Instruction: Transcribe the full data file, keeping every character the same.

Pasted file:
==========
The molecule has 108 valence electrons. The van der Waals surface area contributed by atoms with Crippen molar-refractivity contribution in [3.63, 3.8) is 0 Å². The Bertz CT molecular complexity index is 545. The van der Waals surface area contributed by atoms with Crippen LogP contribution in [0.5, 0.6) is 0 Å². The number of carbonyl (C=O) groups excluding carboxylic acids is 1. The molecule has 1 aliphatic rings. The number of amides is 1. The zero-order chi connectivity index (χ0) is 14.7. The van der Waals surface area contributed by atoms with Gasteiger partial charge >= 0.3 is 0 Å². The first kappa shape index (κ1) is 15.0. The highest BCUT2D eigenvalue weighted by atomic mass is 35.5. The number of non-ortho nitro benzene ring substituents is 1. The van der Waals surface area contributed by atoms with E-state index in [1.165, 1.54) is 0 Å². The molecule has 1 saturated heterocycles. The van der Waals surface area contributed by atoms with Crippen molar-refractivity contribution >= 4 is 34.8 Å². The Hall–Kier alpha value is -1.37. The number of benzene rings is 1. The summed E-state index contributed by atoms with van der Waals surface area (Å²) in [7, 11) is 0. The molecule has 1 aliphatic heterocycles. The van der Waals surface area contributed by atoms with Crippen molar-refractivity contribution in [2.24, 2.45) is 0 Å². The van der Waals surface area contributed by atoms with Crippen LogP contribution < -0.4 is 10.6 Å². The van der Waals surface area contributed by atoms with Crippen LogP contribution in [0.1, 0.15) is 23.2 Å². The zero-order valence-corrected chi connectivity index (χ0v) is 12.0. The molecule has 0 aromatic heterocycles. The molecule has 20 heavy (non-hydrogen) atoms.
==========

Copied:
The molecule has 108 valence electrons. The van der Waals surface area contributed by atoms with Crippen molar-refractivity contribution in [3.63, 3.8) is 0 Å². The Bertz CT molecular complexity index is 545. The van der Waals surface area contributed by atoms with Crippen LogP contribution in [0.5, 0.6) is 0 Å². The number of carbonyl (C=O) groups excluding carboxylic acids is 1. The molecule has 1 aliphatic rings. The number of amides is 1. The zero-order chi connectivity index (χ0) is 14.7. The van der Waals surface area contributed by atoms with Gasteiger partial charge >= 0.3 is 0 Å². The first kappa shape index (κ1) is 15.0. The highest BCUT2D eigenvalue weighted by atomic mass is 35.5. The number of non-ortho nitro benzene ring substituents is 1. The van der Waals surface area contributed by atoms with E-state index in [1.165, 1.54) is 0 Å². The molecule has 1 saturated heterocycles. The van der Waals surface area contributed by atoms with Crippen molar-refractivity contribution >= 4 is 34.8 Å². The Hall–Kier alpha value is -1.37. The number of benzene rings is 1. The summed E-state index contributed by atoms with van der Waals surface area (Å²) in [7, 11) is 0. The molecule has 1 aliphatic heterocycles. The van der Waals surface area contributed by atoms with Crippen molar-refractivity contribution in [2.24, 2.45) is 0 Å². The van der Waals surface area contributed by atoms with Crippen LogP contribution < -0.4 is 10.6 Å². The van der Waals surface area contributed by atoms with Crippen LogP contribution in [0.1, 0.15) is 23.2 Å². The zero-order valence-corrected chi connectivity index (χ0v) is 12.0. The molecule has 0 aromatic heterocycles. The molecule has 20 heavy (non-hydrogen) atoms.